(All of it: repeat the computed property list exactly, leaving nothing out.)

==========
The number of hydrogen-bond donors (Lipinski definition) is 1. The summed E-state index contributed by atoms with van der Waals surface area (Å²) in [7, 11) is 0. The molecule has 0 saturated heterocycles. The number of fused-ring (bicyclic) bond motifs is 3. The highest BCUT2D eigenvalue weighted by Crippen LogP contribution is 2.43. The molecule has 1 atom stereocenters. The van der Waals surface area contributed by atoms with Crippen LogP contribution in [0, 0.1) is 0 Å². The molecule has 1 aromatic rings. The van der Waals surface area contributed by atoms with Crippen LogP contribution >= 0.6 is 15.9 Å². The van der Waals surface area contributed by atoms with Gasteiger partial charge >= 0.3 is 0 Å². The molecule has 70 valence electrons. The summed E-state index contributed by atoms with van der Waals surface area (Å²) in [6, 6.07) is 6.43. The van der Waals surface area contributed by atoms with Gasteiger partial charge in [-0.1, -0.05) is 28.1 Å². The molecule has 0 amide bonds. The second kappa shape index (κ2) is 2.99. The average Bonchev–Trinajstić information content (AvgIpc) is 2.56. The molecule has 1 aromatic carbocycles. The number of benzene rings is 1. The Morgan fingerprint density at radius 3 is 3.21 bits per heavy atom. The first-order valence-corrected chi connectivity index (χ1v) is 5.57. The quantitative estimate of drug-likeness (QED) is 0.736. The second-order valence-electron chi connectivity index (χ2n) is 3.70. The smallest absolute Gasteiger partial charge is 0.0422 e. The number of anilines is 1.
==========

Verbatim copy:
The number of hydrogen-bond donors (Lipinski definition) is 1. The summed E-state index contributed by atoms with van der Waals surface area (Å²) in [7, 11) is 0. The molecule has 0 saturated heterocycles. The number of fused-ring (bicyclic) bond motifs is 3. The highest BCUT2D eigenvalue weighted by Crippen LogP contribution is 2.43. The molecule has 1 atom stereocenters. The van der Waals surface area contributed by atoms with Crippen LogP contribution in [0, 0.1) is 0 Å². The molecule has 1 aromatic rings. The van der Waals surface area contributed by atoms with Crippen LogP contribution >= 0.6 is 15.9 Å². The van der Waals surface area contributed by atoms with Gasteiger partial charge >= 0.3 is 0 Å². The molecule has 70 valence electrons. The summed E-state index contributed by atoms with van der Waals surface area (Å²) in [6, 6.07) is 6.43. The van der Waals surface area contributed by atoms with Gasteiger partial charge in [-0.1, -0.05) is 28.1 Å². The molecule has 0 amide bonds. The second kappa shape index (κ2) is 2.99. The average Bonchev–Trinajstić information content (AvgIpc) is 2.56. The molecule has 1 aromatic carbocycles. The number of benzene rings is 1. The Morgan fingerprint density at radius 3 is 3.21 bits per heavy atom. The first-order valence-corrected chi connectivity index (χ1v) is 5.57. The quantitative estimate of drug-likeness (QED) is 0.736. The second-order valence-electron chi connectivity index (χ2n) is 3.70. The smallest absolute Gasteiger partial charge is 0.0422 e. The number of anilines is 1.